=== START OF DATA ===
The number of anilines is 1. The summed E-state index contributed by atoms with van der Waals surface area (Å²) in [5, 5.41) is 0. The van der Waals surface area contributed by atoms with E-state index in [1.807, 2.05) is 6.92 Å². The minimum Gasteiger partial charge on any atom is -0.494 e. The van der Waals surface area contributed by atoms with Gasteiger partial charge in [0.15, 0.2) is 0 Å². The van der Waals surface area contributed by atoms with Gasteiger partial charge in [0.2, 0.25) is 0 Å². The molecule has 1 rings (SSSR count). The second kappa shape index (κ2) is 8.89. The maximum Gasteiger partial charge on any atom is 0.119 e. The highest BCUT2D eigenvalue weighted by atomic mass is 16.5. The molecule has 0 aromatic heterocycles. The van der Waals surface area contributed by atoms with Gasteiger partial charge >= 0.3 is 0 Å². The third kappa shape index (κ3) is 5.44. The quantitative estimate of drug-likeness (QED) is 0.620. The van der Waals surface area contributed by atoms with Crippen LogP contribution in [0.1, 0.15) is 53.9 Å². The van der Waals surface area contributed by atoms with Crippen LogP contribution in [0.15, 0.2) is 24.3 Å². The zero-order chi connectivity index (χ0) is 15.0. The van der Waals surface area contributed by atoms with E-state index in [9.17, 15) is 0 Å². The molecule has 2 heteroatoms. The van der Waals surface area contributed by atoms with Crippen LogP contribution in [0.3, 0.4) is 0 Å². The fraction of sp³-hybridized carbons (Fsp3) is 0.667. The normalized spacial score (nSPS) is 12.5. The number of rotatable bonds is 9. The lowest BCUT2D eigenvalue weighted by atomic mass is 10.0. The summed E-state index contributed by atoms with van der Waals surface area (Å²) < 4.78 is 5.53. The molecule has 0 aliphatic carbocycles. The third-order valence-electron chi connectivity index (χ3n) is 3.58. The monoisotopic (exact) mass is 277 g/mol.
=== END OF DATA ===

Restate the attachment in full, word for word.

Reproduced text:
The number of anilines is 1. The summed E-state index contributed by atoms with van der Waals surface area (Å²) in [5, 5.41) is 0. The van der Waals surface area contributed by atoms with E-state index in [1.807, 2.05) is 6.92 Å². The minimum Gasteiger partial charge on any atom is -0.494 e. The van der Waals surface area contributed by atoms with Gasteiger partial charge in [0.15, 0.2) is 0 Å². The van der Waals surface area contributed by atoms with Gasteiger partial charge in [0.2, 0.25) is 0 Å². The molecule has 1 rings (SSSR count). The second kappa shape index (κ2) is 8.89. The maximum Gasteiger partial charge on any atom is 0.119 e. The highest BCUT2D eigenvalue weighted by atomic mass is 16.5. The molecule has 0 aromatic heterocycles. The van der Waals surface area contributed by atoms with Gasteiger partial charge >= 0.3 is 0 Å². The third kappa shape index (κ3) is 5.44. The quantitative estimate of drug-likeness (QED) is 0.620. The van der Waals surface area contributed by atoms with Crippen LogP contribution in [0.1, 0.15) is 53.9 Å². The van der Waals surface area contributed by atoms with Crippen LogP contribution in [0.15, 0.2) is 24.3 Å². The zero-order chi connectivity index (χ0) is 15.0. The van der Waals surface area contributed by atoms with E-state index in [9.17, 15) is 0 Å². The molecule has 2 heteroatoms. The van der Waals surface area contributed by atoms with Crippen LogP contribution in [0.3, 0.4) is 0 Å². The fraction of sp³-hybridized carbons (Fsp3) is 0.667. The normalized spacial score (nSPS) is 12.5. The number of rotatable bonds is 9. The lowest BCUT2D eigenvalue weighted by atomic mass is 10.0. The summed E-state index contributed by atoms with van der Waals surface area (Å²) < 4.78 is 5.53. The molecule has 0 aliphatic carbocycles. The third-order valence-electron chi connectivity index (χ3n) is 3.58. The monoisotopic (exact) mass is 277 g/mol.